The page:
New USB spec brings faster data speeds and reversible plugs, but you’ll need new adapters

7 Comments

USB cables in the near future will be easier to use, and they’ll also let you transfer data between devices at much faster speeds. The USB 3.0 Promoter Group, comprised of partner companies that helped develop the latest USB spec, introduced a new USB Type-C connector on Tuesday. Like most maturing standards, USB Type-C ports and cables will bring benefits, although there’s one caveat I’ll get to shortly.

USB Type C

On the plus side, using USB Type-C equipment will bring transfer speeds up to 10 Gbps thanks to USB 3.1. They also support greater power to connected devices: Up to 100 watts, which theoretically means you could recharge or power a laptop device over USB. The physical connector is small and thin enough for charging smartphones as well, as it’s roughly the same size as the current Type-B; more commonly known as microUSB.

The USB 3.0 Promoter Group suggests that USB Type-C is effectively the only cable we’ll need going forward due to its speed and power capabilities:

“The release of the USB Type-C specification is the final piece in developing a single-cable solution. The combination of SuperSpeed USB 10 Gbps and USB Power Delivery up to 100W with the slim, user-friendly USB Type-C connector provides endless possibilities. An ideal example use case is a docking solution that features a single USB Type-C cable connection to dock and power your PC, and a hub within the dock that can connect multiple screens streaming video with additional bandwidth available for many other functions.”

Like Apple’s(s aapl) Lightning connector the new Type-C cables are reversible, meaning it won’t matter which way you insert a new USB cable into the new USB ports.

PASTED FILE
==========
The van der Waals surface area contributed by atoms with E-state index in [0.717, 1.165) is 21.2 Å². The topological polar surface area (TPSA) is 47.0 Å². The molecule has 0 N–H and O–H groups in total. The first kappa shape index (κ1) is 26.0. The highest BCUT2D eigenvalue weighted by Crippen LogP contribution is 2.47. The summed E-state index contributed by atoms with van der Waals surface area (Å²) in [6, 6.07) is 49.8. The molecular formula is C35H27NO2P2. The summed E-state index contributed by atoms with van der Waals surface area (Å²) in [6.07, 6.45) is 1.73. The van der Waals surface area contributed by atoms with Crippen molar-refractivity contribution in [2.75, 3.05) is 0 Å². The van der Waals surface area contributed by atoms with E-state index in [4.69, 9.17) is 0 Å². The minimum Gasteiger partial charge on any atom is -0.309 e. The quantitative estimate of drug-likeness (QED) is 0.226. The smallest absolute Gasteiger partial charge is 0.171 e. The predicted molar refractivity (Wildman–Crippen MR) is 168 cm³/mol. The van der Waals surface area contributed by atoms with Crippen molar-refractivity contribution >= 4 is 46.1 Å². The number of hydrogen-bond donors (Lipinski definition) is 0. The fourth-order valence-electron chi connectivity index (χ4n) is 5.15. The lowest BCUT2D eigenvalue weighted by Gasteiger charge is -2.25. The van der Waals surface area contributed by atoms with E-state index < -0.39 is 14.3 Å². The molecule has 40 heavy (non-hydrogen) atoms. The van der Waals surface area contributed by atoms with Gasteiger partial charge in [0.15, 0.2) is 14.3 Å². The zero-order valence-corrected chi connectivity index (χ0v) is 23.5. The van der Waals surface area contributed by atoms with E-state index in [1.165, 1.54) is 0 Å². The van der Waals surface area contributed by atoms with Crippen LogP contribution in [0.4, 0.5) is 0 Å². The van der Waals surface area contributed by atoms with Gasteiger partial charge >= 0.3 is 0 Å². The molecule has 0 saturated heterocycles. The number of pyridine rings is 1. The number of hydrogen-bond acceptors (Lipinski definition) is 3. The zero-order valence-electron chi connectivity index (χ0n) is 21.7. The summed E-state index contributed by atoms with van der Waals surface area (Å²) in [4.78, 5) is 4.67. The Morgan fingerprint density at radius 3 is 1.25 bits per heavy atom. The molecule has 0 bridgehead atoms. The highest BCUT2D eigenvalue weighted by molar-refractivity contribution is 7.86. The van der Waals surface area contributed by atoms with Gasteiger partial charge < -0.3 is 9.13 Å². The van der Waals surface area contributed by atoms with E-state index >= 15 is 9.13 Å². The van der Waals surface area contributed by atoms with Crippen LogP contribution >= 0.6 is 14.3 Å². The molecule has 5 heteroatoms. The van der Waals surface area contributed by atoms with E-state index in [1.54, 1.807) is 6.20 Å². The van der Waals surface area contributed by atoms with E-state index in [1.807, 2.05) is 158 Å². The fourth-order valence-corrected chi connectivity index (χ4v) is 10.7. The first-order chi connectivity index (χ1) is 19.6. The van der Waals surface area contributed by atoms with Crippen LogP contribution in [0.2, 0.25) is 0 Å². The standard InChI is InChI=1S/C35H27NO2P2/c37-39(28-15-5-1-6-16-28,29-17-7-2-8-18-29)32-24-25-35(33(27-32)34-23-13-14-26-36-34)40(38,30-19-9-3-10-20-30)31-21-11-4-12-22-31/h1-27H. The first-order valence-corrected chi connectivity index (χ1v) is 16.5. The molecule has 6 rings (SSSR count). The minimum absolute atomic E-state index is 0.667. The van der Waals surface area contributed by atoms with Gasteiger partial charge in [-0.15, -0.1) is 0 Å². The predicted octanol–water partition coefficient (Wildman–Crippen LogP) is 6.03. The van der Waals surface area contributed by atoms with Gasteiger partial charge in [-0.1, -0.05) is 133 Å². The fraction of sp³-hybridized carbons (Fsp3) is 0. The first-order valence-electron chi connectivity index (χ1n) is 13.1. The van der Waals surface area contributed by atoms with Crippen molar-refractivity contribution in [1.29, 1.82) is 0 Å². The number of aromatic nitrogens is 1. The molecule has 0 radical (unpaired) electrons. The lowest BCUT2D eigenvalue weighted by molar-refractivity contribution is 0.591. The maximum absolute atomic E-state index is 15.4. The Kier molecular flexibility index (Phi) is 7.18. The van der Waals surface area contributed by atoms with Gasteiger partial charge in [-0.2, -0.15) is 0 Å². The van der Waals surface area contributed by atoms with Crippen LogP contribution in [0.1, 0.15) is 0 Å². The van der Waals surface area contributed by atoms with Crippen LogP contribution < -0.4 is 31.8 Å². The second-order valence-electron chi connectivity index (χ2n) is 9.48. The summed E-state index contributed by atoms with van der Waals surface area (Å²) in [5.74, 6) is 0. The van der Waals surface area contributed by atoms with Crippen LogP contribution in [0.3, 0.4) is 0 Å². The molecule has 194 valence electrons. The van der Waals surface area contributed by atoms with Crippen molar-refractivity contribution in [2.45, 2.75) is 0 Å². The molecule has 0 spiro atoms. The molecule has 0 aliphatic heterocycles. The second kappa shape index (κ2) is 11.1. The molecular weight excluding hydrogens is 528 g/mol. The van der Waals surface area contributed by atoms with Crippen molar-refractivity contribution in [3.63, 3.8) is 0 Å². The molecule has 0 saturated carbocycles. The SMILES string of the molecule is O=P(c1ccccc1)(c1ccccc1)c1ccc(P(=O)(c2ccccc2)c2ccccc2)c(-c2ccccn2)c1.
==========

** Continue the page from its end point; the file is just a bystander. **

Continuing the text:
Now about that caveat: Unlike prior USB standards, the new Type-C connector isn’t backwards compatible with existing USB ports:

“The new USB Type-C plug and receptacle will not directly mate with existing USB plugs and receptacles (Type-A, Type-B, Micro-B, etc.); however, the USB Type-C specification defines passive new-to-existing cables and adapters to allow consumers to use the new connector with their existing products.”

That means as device makers transition to the Type-C spec, we’ll be buying adapters and unique cables to use new and old USB devices together. Hopefully the transition is over before the next USB spec comes out and we have to transition all over again. After all, it was just three years ago Europe mandated microUSB as the standard to charge phones.

7 Comments

Dallas Martin

Is it really that difficult to plug in a USB device…please. Hardware manufacturing companies need new revenue so let’s exploit the stupid and lazy .

SSB

Once again showing why mandating a technology standard through government regulation is a bad idea.

Tchael

You sound like a person who doesn’t see technological advancements as an advancement if it has short-term drawbacks. Which is a worrying thought, knowing your type of people are around and are a large reason why technology has drastic, beneficial changes less often than it could.

Skip out on the phase until it becomes a defacto standard without the need of adapters for devices. “Problem” solved.

Luscious

Something tells me my Energizer XP8000 will remain useful for a long time yet, even with it’s USB2.0 capability.

As for powering a notebook with this new standard, I doubt it. Your typical 19V barrel connector sucks anywhere from 4 to 7 Amps to run and charge at the same time. A nice trickle charge with the notebook powered off is more likely.

Mark

USB Power Delivery over type C has multiple power profiles all the way up to 20 Volts at 5 Amps. I’m thinking powering and charging your laptop will work just fine…

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